Spain is set to become the first country to experiment with a 32-hour workweek, which would allow workers to spend less time at the office without any change in pay.
With 8 hours of work put in per work day (9 – 5), this means 4 work days per week, rather than the standard 5 work days per week.
The test run was proposed by Más País, a left-wing party that has argued that longer hours don’t necessarily lead to higher productivity.
Más País is now in talks with the government to figure out the exact details of the arrangement.
According to Spanish media outlets, the pilot program is intended to reduce employers’ risk by having the government make up the difference in salary when workers switch to a four-day schedule.
“Spain will be the first country to undertake a trial of this magnitude,” Héctor Tejero, of Más País, told the Guardian. “A pilot project like this hasn’t been undertaken anywhere in the world.”
The experiment is expected to cost about 50 million euros and last three years.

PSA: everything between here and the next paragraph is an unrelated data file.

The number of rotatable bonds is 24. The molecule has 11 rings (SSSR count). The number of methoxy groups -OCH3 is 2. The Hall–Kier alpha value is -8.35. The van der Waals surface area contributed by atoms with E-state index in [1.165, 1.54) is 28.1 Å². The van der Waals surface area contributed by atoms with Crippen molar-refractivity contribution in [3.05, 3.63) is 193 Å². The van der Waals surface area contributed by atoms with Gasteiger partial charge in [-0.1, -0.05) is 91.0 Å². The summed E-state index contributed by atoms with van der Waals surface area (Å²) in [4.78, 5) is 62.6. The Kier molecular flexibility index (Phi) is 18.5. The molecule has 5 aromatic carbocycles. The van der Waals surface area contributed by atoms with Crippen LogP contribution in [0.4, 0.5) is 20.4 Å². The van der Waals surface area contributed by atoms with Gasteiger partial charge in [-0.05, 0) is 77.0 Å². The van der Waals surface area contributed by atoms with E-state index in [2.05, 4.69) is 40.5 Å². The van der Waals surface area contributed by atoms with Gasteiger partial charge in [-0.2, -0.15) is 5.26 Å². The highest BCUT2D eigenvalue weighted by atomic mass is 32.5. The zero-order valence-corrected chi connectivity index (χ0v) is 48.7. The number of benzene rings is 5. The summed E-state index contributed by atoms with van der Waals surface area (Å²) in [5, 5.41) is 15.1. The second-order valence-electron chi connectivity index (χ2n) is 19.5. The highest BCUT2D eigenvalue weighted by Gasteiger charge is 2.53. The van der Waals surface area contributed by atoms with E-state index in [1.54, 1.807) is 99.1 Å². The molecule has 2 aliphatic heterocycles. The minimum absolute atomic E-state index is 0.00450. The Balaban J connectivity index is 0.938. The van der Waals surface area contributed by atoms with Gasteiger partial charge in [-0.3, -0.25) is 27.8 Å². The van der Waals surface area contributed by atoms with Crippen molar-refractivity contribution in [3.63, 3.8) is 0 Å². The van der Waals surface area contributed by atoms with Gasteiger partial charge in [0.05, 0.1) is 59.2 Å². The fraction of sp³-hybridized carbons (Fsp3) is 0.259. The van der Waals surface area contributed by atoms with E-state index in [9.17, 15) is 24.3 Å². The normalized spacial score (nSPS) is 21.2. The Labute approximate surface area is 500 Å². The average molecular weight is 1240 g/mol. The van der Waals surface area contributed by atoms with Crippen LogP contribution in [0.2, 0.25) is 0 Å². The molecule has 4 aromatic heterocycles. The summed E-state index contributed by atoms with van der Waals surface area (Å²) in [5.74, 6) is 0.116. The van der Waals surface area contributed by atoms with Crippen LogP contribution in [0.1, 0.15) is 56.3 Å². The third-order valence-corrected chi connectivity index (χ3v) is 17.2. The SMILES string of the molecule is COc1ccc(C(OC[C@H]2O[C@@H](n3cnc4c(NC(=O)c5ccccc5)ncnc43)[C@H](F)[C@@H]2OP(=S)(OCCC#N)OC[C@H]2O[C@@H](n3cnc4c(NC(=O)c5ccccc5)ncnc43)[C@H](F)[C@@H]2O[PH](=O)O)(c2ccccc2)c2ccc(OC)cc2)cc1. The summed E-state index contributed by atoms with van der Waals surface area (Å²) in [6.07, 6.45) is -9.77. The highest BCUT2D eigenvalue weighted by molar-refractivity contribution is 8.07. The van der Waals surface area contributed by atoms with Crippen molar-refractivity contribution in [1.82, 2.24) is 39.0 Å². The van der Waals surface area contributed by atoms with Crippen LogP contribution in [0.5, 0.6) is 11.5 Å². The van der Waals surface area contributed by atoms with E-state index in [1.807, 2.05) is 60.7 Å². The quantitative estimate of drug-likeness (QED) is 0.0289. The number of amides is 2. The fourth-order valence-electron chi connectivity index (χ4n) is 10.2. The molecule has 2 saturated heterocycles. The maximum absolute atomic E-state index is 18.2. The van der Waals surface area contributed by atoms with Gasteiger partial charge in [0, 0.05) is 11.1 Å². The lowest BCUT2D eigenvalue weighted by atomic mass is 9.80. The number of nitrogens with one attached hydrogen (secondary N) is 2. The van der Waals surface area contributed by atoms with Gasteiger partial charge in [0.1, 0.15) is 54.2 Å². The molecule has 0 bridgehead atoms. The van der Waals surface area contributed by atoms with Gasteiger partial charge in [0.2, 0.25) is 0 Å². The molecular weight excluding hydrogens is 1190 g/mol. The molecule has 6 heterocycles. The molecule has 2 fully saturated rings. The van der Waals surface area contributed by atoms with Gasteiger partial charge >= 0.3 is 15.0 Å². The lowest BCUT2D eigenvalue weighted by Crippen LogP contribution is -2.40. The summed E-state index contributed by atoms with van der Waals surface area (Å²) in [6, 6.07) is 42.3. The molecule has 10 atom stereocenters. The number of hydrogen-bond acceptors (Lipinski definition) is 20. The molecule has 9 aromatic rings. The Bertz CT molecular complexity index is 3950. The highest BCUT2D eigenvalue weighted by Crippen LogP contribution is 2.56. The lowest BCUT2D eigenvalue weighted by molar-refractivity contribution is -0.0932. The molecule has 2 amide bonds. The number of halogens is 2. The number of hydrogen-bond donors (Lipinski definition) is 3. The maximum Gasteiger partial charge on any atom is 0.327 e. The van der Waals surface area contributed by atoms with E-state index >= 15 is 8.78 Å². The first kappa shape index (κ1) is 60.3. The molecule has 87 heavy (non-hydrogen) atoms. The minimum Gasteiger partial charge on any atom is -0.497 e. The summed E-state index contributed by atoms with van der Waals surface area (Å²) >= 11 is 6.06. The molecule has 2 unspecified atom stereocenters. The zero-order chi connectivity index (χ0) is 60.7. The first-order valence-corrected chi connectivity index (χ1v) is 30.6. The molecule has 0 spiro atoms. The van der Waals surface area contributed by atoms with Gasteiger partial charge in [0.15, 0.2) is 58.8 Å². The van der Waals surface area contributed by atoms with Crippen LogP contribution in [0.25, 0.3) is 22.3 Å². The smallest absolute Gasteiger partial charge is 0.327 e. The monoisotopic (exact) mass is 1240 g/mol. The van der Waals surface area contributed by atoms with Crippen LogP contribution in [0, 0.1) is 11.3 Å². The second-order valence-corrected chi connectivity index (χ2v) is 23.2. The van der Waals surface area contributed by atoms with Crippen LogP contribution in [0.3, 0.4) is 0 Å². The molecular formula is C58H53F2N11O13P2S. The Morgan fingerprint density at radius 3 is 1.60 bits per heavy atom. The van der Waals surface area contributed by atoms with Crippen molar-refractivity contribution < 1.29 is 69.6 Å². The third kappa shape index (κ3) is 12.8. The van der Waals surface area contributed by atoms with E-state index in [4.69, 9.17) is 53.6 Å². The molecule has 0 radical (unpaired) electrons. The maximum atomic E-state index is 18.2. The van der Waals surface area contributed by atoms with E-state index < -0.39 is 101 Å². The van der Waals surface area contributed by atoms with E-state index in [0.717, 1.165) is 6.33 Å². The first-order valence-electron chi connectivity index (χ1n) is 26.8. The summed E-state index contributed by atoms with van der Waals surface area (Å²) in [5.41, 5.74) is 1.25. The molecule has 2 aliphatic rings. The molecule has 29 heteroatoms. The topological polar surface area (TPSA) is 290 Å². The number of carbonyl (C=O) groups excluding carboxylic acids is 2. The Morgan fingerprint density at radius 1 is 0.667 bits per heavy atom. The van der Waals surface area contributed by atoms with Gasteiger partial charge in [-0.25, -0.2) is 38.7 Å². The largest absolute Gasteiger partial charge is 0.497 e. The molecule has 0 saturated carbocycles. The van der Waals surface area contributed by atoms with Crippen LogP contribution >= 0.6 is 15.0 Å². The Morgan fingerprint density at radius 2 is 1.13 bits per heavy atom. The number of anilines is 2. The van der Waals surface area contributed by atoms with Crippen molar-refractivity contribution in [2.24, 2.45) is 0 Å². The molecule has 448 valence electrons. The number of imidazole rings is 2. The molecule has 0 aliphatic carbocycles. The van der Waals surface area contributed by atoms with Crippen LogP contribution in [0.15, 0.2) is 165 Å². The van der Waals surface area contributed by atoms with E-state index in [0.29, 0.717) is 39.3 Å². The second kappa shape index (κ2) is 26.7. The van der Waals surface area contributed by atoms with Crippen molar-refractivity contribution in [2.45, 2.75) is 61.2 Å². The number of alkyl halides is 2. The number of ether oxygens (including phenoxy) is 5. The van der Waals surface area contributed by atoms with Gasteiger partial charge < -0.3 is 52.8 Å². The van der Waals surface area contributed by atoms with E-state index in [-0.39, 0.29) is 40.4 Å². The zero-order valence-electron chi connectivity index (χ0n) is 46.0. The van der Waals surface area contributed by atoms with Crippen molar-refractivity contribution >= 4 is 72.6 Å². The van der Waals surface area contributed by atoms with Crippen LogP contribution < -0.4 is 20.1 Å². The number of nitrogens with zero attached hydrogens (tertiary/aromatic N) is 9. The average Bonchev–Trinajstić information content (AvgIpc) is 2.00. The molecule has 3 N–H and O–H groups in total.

According to the Guardian, it could begin as early as this year.
Exactly what the pilot program will look like is unclear. An individual with the industry ministry told the Guardian that nearly every detail was still up for negotiation, including how many companies will be involved.
For years, advocates for a four-day workweek have argued that lesser work hours could lead to more productivity and a better work-life balance.
In May 2020, New Zealand Prime Minister Jacinda Ardern suggested employers should consider the switch to a four-day week “if that’s something that would work for your workplace.”